And a lot of it is, there's overlap and one of those things that people regret more than many other areas that they just haven't, accomplished or tried in, is taking a chance in themself, doing something that they wanted to do, not doing the thing that they just. Did for a living or shied away from because of they felt like maybe they would fail or they'd be ridiculed, and that regret is.
Incredibly painful. It's one thing that, that he said he, he heard over and over again, and that's not something that he wanted. And I think that many of us feel the same way. You're, the regret you're gonna have for trying something and failing is really minimal in comparison to not trying at all and not knowing what you could have accomplished.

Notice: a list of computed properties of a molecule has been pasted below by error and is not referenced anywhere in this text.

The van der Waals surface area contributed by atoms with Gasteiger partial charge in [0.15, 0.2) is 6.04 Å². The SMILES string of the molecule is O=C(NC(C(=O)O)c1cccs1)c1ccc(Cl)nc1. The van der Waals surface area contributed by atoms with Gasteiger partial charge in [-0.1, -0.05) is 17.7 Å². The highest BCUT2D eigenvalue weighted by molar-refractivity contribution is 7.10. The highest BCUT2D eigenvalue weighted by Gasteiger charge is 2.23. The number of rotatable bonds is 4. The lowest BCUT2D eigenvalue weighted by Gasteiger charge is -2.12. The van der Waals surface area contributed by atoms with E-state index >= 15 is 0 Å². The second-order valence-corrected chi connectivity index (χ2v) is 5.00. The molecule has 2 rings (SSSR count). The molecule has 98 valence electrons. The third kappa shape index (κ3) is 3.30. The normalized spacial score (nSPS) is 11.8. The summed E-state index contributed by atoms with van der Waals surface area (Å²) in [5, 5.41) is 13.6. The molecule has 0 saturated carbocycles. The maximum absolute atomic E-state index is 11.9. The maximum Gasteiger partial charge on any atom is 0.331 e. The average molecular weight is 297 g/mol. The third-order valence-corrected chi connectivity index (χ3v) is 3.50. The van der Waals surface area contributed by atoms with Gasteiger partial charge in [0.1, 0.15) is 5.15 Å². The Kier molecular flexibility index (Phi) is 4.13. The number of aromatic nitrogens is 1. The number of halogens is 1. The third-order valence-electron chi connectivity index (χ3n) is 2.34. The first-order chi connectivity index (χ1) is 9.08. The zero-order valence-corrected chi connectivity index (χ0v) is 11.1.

Not knowing whether you did, have the ability to do what you wanna do or not. Or the ability to change, you and your family's lives because of the success that you may have had. And that's a challenging thing, and it's something that we hear a lot of people. They do take the leap into their own practice or their own business of some sort.
It's a big one because it allows people to create a life around that business that they want to lead to create time and financial freedom for themself and their families. And ultimately to do work that they find more satisfying on a daily basis, which, the quality of life associated with that is just so much better in my experience at least.
And definitely there's. Hardships and challenges associated with the life that we've decided to live. But I wouldn't trade it at all. And it's just so interesting to talk to this guy and just kinda see where he is at because I remember where I was at, almost a decade ago, and having some of the same self-doubt and thoughts and knowing I needed to do something, but not really knowing exactly what he's gonna look like.